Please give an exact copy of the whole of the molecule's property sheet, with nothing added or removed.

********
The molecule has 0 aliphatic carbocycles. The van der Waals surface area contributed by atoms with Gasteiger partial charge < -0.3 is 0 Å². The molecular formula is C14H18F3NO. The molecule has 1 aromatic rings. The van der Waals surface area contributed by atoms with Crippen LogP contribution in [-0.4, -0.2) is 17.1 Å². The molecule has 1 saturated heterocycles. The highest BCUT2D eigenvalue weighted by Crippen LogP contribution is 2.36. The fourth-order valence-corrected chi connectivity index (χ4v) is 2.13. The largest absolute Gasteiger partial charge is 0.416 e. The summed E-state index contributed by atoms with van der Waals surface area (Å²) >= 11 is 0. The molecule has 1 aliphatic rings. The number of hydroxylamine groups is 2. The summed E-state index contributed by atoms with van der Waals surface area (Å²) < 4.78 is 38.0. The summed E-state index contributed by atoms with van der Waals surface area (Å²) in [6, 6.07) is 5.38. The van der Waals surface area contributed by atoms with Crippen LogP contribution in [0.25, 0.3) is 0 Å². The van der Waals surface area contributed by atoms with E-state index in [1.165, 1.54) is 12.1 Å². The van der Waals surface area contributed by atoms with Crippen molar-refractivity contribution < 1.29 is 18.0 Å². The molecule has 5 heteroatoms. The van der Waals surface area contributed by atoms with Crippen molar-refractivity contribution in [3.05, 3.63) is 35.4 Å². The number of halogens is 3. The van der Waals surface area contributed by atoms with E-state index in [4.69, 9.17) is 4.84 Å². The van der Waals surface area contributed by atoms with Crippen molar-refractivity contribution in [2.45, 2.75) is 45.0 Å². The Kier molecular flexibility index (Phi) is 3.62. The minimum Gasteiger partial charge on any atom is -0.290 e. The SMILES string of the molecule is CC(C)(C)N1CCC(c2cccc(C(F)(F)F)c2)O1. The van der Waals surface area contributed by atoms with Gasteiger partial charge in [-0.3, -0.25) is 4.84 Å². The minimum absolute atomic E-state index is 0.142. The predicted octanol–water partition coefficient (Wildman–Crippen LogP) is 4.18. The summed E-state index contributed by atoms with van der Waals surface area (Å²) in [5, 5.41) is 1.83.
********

The molecule has 0 aliphatic carbocycles. The van der Waals surface area contributed by atoms with Gasteiger partial charge < -0.3 is 0 Å². The molecular formula is C14H18F3NO. The molecule has 1 aromatic rings. The van der Waals surface area contributed by atoms with Crippen LogP contribution in [-0.4, -0.2) is 17.1 Å². The molecule has 1 saturated heterocycles. The highest BCUT2D eigenvalue weighted by Crippen LogP contribution is 2.36. The fourth-order valence-corrected chi connectivity index (χ4v) is 2.13. The largest absolute Gasteiger partial charge is 0.416 e. The summed E-state index contributed by atoms with van der Waals surface area (Å²) >= 11 is 0. The molecule has 1 aliphatic rings. The number of hydroxylamine groups is 2. The summed E-state index contributed by atoms with van der Waals surface area (Å²) < 4.78 is 38.0. The summed E-state index contributed by atoms with van der Waals surface area (Å²) in [6, 6.07) is 5.38. The van der Waals surface area contributed by atoms with Crippen LogP contribution in [0.25, 0.3) is 0 Å². The van der Waals surface area contributed by atoms with E-state index in [1.165, 1.54) is 12.1 Å². The van der Waals surface area contributed by atoms with Crippen molar-refractivity contribution < 1.29 is 18.0 Å². The molecule has 5 heteroatoms. The van der Waals surface area contributed by atoms with Crippen molar-refractivity contribution in [3.05, 3.63) is 35.4 Å². The number of halogens is 3. The van der Waals surface area contributed by atoms with E-state index in [4.69, 9.17) is 4.84 Å². The van der Waals surface area contributed by atoms with Crippen molar-refractivity contribution in [2.45, 2.75) is 45.0 Å². The Kier molecular flexibility index (Phi) is 3.62. The minimum Gasteiger partial charge on any atom is -0.290 e. The SMILES string of the molecule is CC(C)(C)N1CCC(c2cccc(C(F)(F)F)c2)O1. The van der Waals surface area contributed by atoms with Gasteiger partial charge in [-0.3, -0.25) is 4.84 Å². The minimum absolute atomic E-state index is 0.142. The predicted octanol–water partition coefficient (Wildman–Crippen LogP) is 4.18. The summed E-state index contributed by atoms with van der Waals surface area (Å²) in [5, 5.41) is 1.83.